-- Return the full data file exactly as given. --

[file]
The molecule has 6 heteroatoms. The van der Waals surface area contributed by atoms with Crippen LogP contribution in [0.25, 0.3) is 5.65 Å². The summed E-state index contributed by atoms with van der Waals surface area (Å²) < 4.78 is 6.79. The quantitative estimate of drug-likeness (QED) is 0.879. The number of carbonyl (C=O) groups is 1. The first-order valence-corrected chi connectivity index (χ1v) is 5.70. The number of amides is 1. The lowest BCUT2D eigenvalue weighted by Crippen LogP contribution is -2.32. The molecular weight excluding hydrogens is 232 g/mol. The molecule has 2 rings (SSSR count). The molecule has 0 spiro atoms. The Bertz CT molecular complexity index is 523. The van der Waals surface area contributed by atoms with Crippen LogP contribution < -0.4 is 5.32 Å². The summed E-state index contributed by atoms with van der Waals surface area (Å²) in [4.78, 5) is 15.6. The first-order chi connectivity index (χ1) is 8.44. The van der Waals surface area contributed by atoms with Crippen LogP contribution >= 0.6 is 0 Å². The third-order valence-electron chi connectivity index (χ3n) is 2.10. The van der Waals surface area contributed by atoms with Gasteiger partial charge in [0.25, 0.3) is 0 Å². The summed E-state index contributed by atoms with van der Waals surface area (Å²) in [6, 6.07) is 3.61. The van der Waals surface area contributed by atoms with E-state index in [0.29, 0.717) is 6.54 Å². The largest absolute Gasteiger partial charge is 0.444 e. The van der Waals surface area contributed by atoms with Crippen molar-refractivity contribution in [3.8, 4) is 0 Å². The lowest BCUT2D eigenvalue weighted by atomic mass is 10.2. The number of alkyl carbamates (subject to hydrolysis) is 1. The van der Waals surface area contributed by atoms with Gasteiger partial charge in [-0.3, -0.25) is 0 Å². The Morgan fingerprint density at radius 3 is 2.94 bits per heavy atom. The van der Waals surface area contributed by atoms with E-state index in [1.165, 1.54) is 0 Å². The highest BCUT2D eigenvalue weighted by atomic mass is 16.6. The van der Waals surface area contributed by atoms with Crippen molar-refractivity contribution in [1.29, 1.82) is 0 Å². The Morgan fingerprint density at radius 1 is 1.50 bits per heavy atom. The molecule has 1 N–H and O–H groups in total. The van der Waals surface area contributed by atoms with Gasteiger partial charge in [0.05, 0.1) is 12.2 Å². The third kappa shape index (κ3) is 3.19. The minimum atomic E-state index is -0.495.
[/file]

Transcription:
The molecule has 6 heteroatoms. The van der Waals surface area contributed by atoms with Crippen LogP contribution in [0.25, 0.3) is 5.65 Å². The summed E-state index contributed by atoms with van der Waals surface area (Å²) < 4.78 is 6.79. The quantitative estimate of drug-likeness (QED) is 0.879. The number of carbonyl (C=O) groups is 1. The first-order valence-corrected chi connectivity index (χ1v) is 5.70. The number of amides is 1. The lowest BCUT2D eigenvalue weighted by Crippen LogP contribution is -2.32. The molecular weight excluding hydrogens is 232 g/mol. The molecule has 2 rings (SSSR count). The molecule has 0 spiro atoms. The Bertz CT molecular complexity index is 523. The van der Waals surface area contributed by atoms with Crippen LogP contribution < -0.4 is 5.32 Å². The summed E-state index contributed by atoms with van der Waals surface area (Å²) in [4.78, 5) is 15.6. The first-order chi connectivity index (χ1) is 8.44. The van der Waals surface area contributed by atoms with Crippen LogP contribution >= 0.6 is 0 Å². The third-order valence-electron chi connectivity index (χ3n) is 2.10. The van der Waals surface area contributed by atoms with Gasteiger partial charge in [0.25, 0.3) is 0 Å². The summed E-state index contributed by atoms with van der Waals surface area (Å²) in [6, 6.07) is 3.61. The van der Waals surface area contributed by atoms with E-state index in [0.29, 0.717) is 6.54 Å². The largest absolute Gasteiger partial charge is 0.444 e. The van der Waals surface area contributed by atoms with Crippen molar-refractivity contribution in [3.8, 4) is 0 Å². The lowest BCUT2D eigenvalue weighted by atomic mass is 10.2. The number of alkyl carbamates (subject to hydrolysis) is 1. The van der Waals surface area contributed by atoms with Gasteiger partial charge in [-0.3, -0.25) is 0 Å². The Morgan fingerprint density at radius 3 is 2.94 bits per heavy atom. The van der Waals surface area contributed by atoms with E-state index in [1.165, 1.54) is 0 Å². The highest BCUT2D eigenvalue weighted by atomic mass is 16.6. The van der Waals surface area contributed by atoms with Crippen molar-refractivity contribution in [1.29, 1.82) is 0 Å². The Morgan fingerprint density at radius 1 is 1.50 bits per heavy atom. The molecule has 1 N–H and O–H groups in total. The van der Waals surface area contributed by atoms with Gasteiger partial charge in [0.05, 0.1) is 12.2 Å². The third kappa shape index (κ3) is 3.19. The minimum atomic E-state index is -0.495.